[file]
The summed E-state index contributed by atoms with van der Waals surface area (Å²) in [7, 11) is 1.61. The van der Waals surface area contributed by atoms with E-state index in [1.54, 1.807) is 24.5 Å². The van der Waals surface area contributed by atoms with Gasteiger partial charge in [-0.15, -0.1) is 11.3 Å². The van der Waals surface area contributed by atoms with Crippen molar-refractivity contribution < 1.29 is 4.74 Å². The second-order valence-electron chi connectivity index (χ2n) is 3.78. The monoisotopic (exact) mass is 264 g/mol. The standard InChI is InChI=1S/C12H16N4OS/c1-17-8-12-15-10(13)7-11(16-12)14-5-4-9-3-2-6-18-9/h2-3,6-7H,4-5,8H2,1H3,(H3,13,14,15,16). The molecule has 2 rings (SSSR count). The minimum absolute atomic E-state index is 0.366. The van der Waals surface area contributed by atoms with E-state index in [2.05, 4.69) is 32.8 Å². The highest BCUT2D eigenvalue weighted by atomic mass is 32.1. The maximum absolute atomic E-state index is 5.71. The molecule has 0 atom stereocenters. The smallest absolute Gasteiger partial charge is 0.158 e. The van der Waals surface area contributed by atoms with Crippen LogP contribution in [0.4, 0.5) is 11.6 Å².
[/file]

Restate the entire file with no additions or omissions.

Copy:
The summed E-state index contributed by atoms with van der Waals surface area (Å²) in [7, 11) is 1.61. The van der Waals surface area contributed by atoms with E-state index in [1.54, 1.807) is 24.5 Å². The van der Waals surface area contributed by atoms with Gasteiger partial charge in [-0.15, -0.1) is 11.3 Å². The van der Waals surface area contributed by atoms with Crippen molar-refractivity contribution < 1.29 is 4.74 Å². The second-order valence-electron chi connectivity index (χ2n) is 3.78. The monoisotopic (exact) mass is 264 g/mol. The standard InChI is InChI=1S/C12H16N4OS/c1-17-8-12-15-10(13)7-11(16-12)14-5-4-9-3-2-6-18-9/h2-3,6-7H,4-5,8H2,1H3,(H3,13,14,15,16). The molecule has 2 rings (SSSR count). The minimum absolute atomic E-state index is 0.366. The van der Waals surface area contributed by atoms with E-state index in [2.05, 4.69) is 32.8 Å². The highest BCUT2D eigenvalue weighted by atomic mass is 32.1. The maximum absolute atomic E-state index is 5.71. The molecule has 0 atom stereocenters. The smallest absolute Gasteiger partial charge is 0.158 e. The van der Waals surface area contributed by atoms with Crippen LogP contribution in [0.4, 0.5) is 11.6 Å².